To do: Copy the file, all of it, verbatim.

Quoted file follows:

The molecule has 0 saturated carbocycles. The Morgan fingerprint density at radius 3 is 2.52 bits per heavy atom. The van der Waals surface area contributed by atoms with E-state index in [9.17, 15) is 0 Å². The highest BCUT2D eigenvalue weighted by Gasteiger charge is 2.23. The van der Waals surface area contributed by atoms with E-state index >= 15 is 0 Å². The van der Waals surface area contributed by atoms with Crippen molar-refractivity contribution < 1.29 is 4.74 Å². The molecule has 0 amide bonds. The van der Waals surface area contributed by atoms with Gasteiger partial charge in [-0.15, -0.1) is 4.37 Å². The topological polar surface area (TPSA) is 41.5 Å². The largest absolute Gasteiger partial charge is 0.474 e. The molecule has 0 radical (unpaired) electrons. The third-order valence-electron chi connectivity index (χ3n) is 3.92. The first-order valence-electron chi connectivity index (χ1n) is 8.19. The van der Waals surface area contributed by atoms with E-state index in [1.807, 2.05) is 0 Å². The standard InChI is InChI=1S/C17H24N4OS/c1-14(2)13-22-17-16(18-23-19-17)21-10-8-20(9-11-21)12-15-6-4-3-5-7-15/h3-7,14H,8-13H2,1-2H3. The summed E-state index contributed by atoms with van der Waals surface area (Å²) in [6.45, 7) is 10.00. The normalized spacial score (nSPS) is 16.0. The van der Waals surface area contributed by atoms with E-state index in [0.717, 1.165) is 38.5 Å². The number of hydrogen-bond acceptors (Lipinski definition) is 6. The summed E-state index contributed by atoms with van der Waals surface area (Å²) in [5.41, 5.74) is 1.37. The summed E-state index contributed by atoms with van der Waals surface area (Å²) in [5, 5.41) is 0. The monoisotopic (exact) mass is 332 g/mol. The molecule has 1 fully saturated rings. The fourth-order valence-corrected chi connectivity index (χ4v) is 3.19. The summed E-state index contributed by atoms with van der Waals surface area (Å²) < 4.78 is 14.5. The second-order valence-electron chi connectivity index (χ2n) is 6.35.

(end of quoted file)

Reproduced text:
The molecule has 0 saturated carbocycles. The Morgan fingerprint density at radius 3 is 2.52 bits per heavy atom. The van der Waals surface area contributed by atoms with E-state index in [9.17, 15) is 0 Å². The highest BCUT2D eigenvalue weighted by Gasteiger charge is 2.23. The van der Waals surface area contributed by atoms with E-state index >= 15 is 0 Å². The van der Waals surface area contributed by atoms with Crippen molar-refractivity contribution < 1.29 is 4.74 Å². The molecule has 0 amide bonds. The van der Waals surface area contributed by atoms with Gasteiger partial charge in [-0.15, -0.1) is 4.37 Å². The topological polar surface area (TPSA) is 41.5 Å². The largest absolute Gasteiger partial charge is 0.474 e. The molecule has 0 radical (unpaired) electrons. The third-order valence-electron chi connectivity index (χ3n) is 3.92. The first-order valence-electron chi connectivity index (χ1n) is 8.19. The van der Waals surface area contributed by atoms with E-state index in [1.807, 2.05) is 0 Å². The standard InChI is InChI=1S/C17H24N4OS/c1-14(2)13-22-17-16(18-23-19-17)21-10-8-20(9-11-21)12-15-6-4-3-5-7-15/h3-7,14H,8-13H2,1-2H3. The summed E-state index contributed by atoms with van der Waals surface area (Å²) in [6.45, 7) is 10.00. The normalized spacial score (nSPS) is 16.0. The van der Waals surface area contributed by atoms with E-state index in [0.717, 1.165) is 38.5 Å². The number of hydrogen-bond acceptors (Lipinski definition) is 6. The summed E-state index contributed by atoms with van der Waals surface area (Å²) in [5.41, 5.74) is 1.37. The summed E-state index contributed by atoms with van der Waals surface area (Å²) in [5, 5.41) is 0. The monoisotopic (exact) mass is 332 g/mol. The molecule has 1 fully saturated rings. The fourth-order valence-corrected chi connectivity index (χ4v) is 3.19. The summed E-state index contributed by atoms with van der Waals surface area (Å²) < 4.78 is 14.5. The second-order valence-electron chi connectivity index (χ2n) is 6.35.